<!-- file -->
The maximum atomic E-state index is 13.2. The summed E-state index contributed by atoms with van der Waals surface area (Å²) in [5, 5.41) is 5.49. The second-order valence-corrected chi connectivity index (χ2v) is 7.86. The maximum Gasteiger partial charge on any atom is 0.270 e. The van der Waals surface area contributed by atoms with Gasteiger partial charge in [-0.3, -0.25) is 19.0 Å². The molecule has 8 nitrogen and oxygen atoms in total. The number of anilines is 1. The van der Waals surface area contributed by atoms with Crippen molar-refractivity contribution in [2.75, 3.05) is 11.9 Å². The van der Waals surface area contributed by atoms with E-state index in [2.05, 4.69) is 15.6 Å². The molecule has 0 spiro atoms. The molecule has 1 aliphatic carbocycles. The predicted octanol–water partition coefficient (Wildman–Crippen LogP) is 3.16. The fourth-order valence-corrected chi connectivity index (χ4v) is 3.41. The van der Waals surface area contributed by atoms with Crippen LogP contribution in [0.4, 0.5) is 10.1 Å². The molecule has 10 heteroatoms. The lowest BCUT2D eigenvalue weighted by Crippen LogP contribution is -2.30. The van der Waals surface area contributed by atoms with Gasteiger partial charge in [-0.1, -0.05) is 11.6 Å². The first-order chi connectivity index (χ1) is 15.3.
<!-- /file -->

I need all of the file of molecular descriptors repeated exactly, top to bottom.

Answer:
The maximum atomic E-state index is 13.2. The summed E-state index contributed by atoms with van der Waals surface area (Å²) in [5, 5.41) is 5.49. The second-order valence-corrected chi connectivity index (χ2v) is 7.86. The maximum Gasteiger partial charge on any atom is 0.270 e. The van der Waals surface area contributed by atoms with Gasteiger partial charge in [-0.3, -0.25) is 19.0 Å². The molecule has 8 nitrogen and oxygen atoms in total. The number of anilines is 1. The van der Waals surface area contributed by atoms with Crippen molar-refractivity contribution in [2.75, 3.05) is 11.9 Å². The van der Waals surface area contributed by atoms with E-state index in [2.05, 4.69) is 15.6 Å². The molecule has 0 spiro atoms. The molecule has 1 aliphatic carbocycles. The predicted octanol–water partition coefficient (Wildman–Crippen LogP) is 3.16. The fourth-order valence-corrected chi connectivity index (χ4v) is 3.41. The van der Waals surface area contributed by atoms with Crippen LogP contribution in [0.4, 0.5) is 10.1 Å². The molecule has 10 heteroatoms. The lowest BCUT2D eigenvalue weighted by Crippen LogP contribution is -2.30. The van der Waals surface area contributed by atoms with Gasteiger partial charge in [-0.1, -0.05) is 11.6 Å². The first-order chi connectivity index (χ1) is 15.3.